prop2b_c |

Table of contents## Procedureprop2b_c ( Propagate a two-body solution ) void prop2b_c ( SpiceDouble gm, ConstSpiceDouble pvinit[6], SpiceDouble dt, SpiceDouble pvprop[6] ) ## AbstractCompute the state of a massless body at time t_0 + dt by applying the two-body force model to a given central mass and a given body state at time t_0. ## Required_ReadingNone. ## KeywordsCONIC EPHEMERIS UTILITY ## Brief_I/OVARIABLE I/O DESCRIPTION -------- --- -------------------------------------------------- gm I Gravity of the central mass. pvinit I Initial state from which to propagate a state. dt I Time offset from initial state to propagate to. pvprop O The propagated state. ## Detailed_Inputgm is the gravitational constant G times the mass M of the central body. pvinit is the state at some specified time relative to the central mass. The mass of the object is assumed to be negligible when compared to the central mass. dt is an offset in time from the time of the initial state to which the two-body state should be propagated. (The units of time and distance must be the same in `gm', `pvinit', and `dt'). ## Detailed_Outputpvprop is the two-body propagation of the initial state `dt' units of time past the epoch of the initial state. ## ParametersNone. ## Exceptions1) If `gm' is not positive, the error SPICE(NONPOSITIVEMASS) is signaled by a routine in the call tree of this routine. 2) If the position of the initial state is the zero vector, the error SPICE(ZEROPOSITION) is signaled by a routine in the call tree of this routine. 3) If the velocity of the initial state is the zero vector, the error SPICE(ZEROVELOCITY) is signaled by a routine in the call tree of this routine. 4) If the cross product of the position and velocity of `pvinit' has squared length of zero, the error SPICE(NONCONICMOTION) is signaled by a routine in the call tree of this routine. 5) If `dt' is so large that there is a danger of floating point overflow during computation, the error SPICE(DTOUTOFRANGE) is signaled by a routine in the call tree of this routine and a message is generated describing the problem. The value of `dt' must be "reasonable". In other words, `dt' should be less than 10**20 seconds for realistic solar system orbits specified in the MKS system. (The actual bounds on `dt' are much greater but require substantial computation.) The "reasonableness" of `dt' is checked at run-time. ## FilesNone. ## ParticularsThis routine uses a universal variables formulation for the two-body motion of an object in orbit about a central mass. It propagates an initial state to an epoch offset from the epoch of the initial state by time `dt'. This routine does not suffer from the finite precision problems of the machine that are inherent to classical formulations based on the solutions to Kepler's equation: n( t - T ) = E - e * sin(E) elliptic case n( t - T ) = e * sinh(F) - F hyperbolic case The derivation used to determine the propagated state is a slight variation of the derivation in Danby's book "Fundamentals of Celestial Mechanics" [1]. ## ExamplesThe numerical results shown for these examples may differ across platforms. The results depend on the SPICE kernels used as input, the compiler and supporting libraries, and the machine specific arithmetic implementation. 1) Use the two-body force model to propagate the state of a massless body orbiting the Earth at 100,000,000 km after half a period. In circular two-body motion, the orbital speed is s = sqrt(mu/r) where mu is the central mass. After tau/2 = pi*r/s seconds (half period), the state should equal the negative of the original state. Example code begins here. /. Program prop2b_ex1 ./ #include <stdio.h> #include <math.h> #include "SpiceUsr.h" int main( ) { /. Local variables. ./ SpiceDouble mu; SpiceDouble pvinit [ 6 ]; SpiceDouble r; SpiceDouble speed; SpiceDouble state [ 6 ]; SpiceDouble t; /. Initial values. ./ mu = 3.9860043543609598E+05; r = 1.0e+08; speed = sqrt( mu / r ); t = pi_c()*r/speed; pvinit[0] = 0.0; pvinit[1] = r/sqrt(2.0); pvinit[2] = r/sqrt(2.0); pvinit[3] = 0.0; pvinit[4] = -speed/sqrt(2.0); pvinit[5] = speed/sqrt(2.0); /. Calculate the state of the body at 0.5 period after the epoch. ./ ## Restrictions1) Users should be sure that `gm', `pvinit' and `dt' are all in the same system of units ( for example MKS ). ## Literature_References[1] J. Danby, "Fundamentals of Celestial Mechanics," 2nd Edition, pp 168-180, Willman-Bell, 1988. ## Author_and_InstitutionN.J. Bachman (JPL) J. Diaz del Rio (ODC Space) W.L. Taber (JPL) E.D. Wright (JPL) ## Version-CSPICE Version 1.1.1, 01-NOV-2021 (JDR) Edited -Examples section to comply with NAIF standard. Added complete code example. -CSPICE Version 1.1.0, 24-JUL-2001 (NJB) Changed prototype: input pvinit is now type (ConstSpiceDouble [6]). Implemented interface macro for casting input pvinit to const. -CSPICE Version 1.0.1, 20-MAR-1998 (EDW) Minor correction to header. -CSPICE Version 1.0.0, 08-FEB-1998 (EDW) (WLT) ## Index_EntriesPropagate state vector using two-body force model |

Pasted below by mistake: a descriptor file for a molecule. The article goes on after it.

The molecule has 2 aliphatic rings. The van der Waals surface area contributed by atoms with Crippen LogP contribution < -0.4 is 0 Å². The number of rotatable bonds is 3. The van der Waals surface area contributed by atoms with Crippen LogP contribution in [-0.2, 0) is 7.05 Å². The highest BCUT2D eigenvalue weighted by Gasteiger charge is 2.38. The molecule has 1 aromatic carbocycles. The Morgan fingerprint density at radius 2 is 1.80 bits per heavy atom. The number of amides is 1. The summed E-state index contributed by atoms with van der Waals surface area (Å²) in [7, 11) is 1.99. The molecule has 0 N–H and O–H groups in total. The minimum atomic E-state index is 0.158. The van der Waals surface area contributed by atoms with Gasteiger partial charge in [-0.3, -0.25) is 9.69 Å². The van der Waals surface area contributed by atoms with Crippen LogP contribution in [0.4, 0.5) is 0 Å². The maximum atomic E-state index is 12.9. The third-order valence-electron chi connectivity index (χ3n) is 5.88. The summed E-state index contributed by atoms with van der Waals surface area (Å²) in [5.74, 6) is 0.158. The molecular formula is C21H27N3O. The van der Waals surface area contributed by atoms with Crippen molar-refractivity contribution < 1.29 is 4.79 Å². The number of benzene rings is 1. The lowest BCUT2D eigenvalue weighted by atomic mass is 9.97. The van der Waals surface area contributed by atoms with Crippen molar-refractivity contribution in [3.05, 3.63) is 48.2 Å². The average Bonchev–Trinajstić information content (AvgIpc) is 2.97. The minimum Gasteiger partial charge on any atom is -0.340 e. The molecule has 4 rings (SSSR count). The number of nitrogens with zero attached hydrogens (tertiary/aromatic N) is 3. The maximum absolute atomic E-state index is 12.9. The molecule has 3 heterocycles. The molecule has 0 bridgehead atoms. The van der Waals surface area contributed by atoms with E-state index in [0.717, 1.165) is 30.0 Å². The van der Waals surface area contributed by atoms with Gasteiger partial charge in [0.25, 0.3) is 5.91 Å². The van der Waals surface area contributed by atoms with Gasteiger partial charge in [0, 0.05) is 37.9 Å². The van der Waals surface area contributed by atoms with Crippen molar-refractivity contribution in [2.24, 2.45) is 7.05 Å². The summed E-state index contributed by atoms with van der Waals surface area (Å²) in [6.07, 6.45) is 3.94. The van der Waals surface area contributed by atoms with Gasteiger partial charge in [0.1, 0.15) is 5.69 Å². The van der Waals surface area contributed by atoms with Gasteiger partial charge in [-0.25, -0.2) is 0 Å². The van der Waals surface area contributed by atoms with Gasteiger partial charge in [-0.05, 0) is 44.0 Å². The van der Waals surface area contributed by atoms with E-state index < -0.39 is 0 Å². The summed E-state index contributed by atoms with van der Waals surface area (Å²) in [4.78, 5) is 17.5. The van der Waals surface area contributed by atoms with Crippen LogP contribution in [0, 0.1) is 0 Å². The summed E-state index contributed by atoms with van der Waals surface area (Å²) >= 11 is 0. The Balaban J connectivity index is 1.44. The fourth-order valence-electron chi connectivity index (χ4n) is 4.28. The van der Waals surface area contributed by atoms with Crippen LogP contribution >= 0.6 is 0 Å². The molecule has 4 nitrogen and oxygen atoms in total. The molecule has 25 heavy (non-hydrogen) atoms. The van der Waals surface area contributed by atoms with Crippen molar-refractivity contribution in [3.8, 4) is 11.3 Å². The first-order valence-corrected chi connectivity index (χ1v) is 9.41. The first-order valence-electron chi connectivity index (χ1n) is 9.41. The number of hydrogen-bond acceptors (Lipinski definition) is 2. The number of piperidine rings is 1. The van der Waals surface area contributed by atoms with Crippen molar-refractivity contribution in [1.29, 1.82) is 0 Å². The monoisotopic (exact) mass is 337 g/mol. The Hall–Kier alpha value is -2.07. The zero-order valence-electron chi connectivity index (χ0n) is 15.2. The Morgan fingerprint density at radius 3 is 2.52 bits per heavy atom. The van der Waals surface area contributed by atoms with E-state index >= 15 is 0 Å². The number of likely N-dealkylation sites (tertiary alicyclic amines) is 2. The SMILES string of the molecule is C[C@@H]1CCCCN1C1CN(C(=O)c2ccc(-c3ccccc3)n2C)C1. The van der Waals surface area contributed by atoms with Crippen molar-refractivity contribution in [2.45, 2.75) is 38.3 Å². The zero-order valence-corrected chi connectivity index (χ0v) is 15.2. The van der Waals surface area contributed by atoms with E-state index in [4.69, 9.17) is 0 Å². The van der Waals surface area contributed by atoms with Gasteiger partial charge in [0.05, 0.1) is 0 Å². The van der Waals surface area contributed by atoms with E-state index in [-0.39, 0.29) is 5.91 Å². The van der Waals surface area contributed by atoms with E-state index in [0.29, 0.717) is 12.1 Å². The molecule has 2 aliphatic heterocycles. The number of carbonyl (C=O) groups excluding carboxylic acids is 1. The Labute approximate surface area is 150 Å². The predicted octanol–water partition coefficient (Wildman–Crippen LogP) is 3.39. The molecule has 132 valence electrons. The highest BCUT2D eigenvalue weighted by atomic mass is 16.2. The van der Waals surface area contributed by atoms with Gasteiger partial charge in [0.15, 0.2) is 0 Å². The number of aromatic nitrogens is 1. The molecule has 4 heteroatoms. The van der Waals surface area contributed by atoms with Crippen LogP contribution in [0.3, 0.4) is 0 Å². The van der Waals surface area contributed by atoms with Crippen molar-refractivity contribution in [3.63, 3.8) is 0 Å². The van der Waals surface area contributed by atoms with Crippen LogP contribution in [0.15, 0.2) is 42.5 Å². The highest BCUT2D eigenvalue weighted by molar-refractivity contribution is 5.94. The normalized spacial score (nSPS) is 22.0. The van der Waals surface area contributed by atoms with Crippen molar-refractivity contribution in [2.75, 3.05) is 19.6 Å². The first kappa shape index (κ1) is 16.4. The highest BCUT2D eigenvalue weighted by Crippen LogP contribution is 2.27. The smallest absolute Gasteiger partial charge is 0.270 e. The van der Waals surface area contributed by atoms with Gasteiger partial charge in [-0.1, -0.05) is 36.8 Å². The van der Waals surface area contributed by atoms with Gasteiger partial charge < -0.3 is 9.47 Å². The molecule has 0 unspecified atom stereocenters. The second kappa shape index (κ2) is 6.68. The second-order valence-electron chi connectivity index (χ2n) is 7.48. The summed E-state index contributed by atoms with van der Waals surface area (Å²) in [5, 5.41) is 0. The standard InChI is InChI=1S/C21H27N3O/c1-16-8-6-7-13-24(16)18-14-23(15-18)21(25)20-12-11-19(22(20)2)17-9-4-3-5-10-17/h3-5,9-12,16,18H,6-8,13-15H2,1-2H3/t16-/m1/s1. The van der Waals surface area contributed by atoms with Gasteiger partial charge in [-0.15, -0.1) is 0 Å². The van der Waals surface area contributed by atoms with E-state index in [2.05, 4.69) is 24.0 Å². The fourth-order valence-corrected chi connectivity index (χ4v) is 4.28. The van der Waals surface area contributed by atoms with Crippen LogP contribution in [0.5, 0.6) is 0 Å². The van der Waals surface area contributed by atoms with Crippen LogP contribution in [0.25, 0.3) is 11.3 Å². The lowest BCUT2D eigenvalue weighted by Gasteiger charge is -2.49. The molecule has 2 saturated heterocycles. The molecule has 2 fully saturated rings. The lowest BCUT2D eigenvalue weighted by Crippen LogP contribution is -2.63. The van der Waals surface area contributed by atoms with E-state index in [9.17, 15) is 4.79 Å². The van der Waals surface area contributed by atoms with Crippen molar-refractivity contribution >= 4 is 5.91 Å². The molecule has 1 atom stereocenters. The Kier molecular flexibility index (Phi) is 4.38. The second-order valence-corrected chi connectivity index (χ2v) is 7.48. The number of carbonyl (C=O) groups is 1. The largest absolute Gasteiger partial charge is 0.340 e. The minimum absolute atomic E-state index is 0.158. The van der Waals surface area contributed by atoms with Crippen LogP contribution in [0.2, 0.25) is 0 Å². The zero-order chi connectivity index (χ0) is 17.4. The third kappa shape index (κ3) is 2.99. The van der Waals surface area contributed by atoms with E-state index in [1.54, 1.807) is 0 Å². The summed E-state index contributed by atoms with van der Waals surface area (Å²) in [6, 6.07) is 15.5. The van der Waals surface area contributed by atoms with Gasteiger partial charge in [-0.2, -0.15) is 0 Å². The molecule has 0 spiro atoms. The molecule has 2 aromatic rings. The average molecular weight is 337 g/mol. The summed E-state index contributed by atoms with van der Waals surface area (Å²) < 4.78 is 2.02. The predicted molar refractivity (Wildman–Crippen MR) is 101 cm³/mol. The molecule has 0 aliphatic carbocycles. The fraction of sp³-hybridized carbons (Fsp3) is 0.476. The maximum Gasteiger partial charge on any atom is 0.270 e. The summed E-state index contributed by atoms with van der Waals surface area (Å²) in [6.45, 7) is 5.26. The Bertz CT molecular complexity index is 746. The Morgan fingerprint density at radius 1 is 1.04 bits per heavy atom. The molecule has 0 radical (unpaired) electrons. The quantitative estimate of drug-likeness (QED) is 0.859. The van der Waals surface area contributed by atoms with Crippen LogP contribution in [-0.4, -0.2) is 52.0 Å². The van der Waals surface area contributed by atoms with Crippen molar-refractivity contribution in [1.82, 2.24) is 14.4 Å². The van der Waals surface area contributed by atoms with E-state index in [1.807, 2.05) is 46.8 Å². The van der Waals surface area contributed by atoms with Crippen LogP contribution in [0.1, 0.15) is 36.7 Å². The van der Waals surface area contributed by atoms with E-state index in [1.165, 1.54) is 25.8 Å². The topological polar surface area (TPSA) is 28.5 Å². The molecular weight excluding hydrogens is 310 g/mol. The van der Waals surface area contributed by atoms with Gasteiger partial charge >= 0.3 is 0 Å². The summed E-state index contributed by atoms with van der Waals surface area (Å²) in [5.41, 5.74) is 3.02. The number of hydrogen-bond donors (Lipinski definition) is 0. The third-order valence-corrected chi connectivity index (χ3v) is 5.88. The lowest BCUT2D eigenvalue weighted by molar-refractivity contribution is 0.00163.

Fri Dec 31 18:41:10 2021